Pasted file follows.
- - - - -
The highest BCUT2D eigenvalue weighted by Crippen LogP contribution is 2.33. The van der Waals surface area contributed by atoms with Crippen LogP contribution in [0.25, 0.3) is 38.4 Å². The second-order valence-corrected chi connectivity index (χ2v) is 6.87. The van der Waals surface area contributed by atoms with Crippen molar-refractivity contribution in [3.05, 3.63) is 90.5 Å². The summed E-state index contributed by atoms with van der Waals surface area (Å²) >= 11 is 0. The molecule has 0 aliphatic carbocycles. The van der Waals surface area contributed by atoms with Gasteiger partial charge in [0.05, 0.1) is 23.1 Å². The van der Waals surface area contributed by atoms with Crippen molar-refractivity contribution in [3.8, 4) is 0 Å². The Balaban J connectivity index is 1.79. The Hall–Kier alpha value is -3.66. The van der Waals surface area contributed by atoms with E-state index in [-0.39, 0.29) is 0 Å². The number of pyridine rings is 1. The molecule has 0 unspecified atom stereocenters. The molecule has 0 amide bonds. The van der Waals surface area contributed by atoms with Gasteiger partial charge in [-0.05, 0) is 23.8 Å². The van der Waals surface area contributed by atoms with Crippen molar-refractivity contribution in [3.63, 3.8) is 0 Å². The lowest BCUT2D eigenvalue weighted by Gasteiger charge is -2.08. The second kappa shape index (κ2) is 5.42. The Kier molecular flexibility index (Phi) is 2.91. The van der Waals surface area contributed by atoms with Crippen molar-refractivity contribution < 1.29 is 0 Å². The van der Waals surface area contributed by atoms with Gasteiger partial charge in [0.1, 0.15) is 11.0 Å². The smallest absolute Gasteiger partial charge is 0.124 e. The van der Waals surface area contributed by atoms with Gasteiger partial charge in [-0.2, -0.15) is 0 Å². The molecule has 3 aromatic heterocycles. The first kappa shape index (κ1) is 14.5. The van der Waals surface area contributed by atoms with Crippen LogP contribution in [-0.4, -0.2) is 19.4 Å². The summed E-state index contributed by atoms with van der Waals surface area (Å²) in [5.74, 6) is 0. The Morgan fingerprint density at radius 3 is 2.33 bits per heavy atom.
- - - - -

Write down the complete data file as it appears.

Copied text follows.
The highest BCUT2D eigenvalue weighted by Crippen LogP contribution is 2.33. The van der Waals surface area contributed by atoms with Crippen LogP contribution in [0.25, 0.3) is 38.4 Å². The second-order valence-corrected chi connectivity index (χ2v) is 6.87. The van der Waals surface area contributed by atoms with Crippen molar-refractivity contribution in [3.05, 3.63) is 90.5 Å². The summed E-state index contributed by atoms with van der Waals surface area (Å²) >= 11 is 0. The molecule has 0 aliphatic carbocycles. The van der Waals surface area contributed by atoms with Gasteiger partial charge in [0.05, 0.1) is 23.1 Å². The van der Waals surface area contributed by atoms with Crippen molar-refractivity contribution in [3.8, 4) is 0 Å². The Balaban J connectivity index is 1.79. The Hall–Kier alpha value is -3.66. The van der Waals surface area contributed by atoms with E-state index in [-0.39, 0.29) is 0 Å². The number of pyridine rings is 1. The molecule has 0 unspecified atom stereocenters. The molecule has 0 amide bonds. The van der Waals surface area contributed by atoms with Gasteiger partial charge in [-0.05, 0) is 23.8 Å². The van der Waals surface area contributed by atoms with Crippen molar-refractivity contribution in [3.63, 3.8) is 0 Å². The lowest BCUT2D eigenvalue weighted by Gasteiger charge is -2.08. The second kappa shape index (κ2) is 5.42. The Kier molecular flexibility index (Phi) is 2.91. The van der Waals surface area contributed by atoms with Crippen molar-refractivity contribution < 1.29 is 0 Å². The van der Waals surface area contributed by atoms with Gasteiger partial charge in [0.1, 0.15) is 11.0 Å². The smallest absolute Gasteiger partial charge is 0.124 e. The van der Waals surface area contributed by atoms with Gasteiger partial charge in [-0.2, -0.15) is 0 Å². The molecule has 3 aromatic heterocycles. The first kappa shape index (κ1) is 14.5. The van der Waals surface area contributed by atoms with Crippen LogP contribution in [-0.4, -0.2) is 19.4 Å². The summed E-state index contributed by atoms with van der Waals surface area (Å²) in [5.74, 6) is 0. The Morgan fingerprint density at radius 3 is 2.33 bits per heavy atom.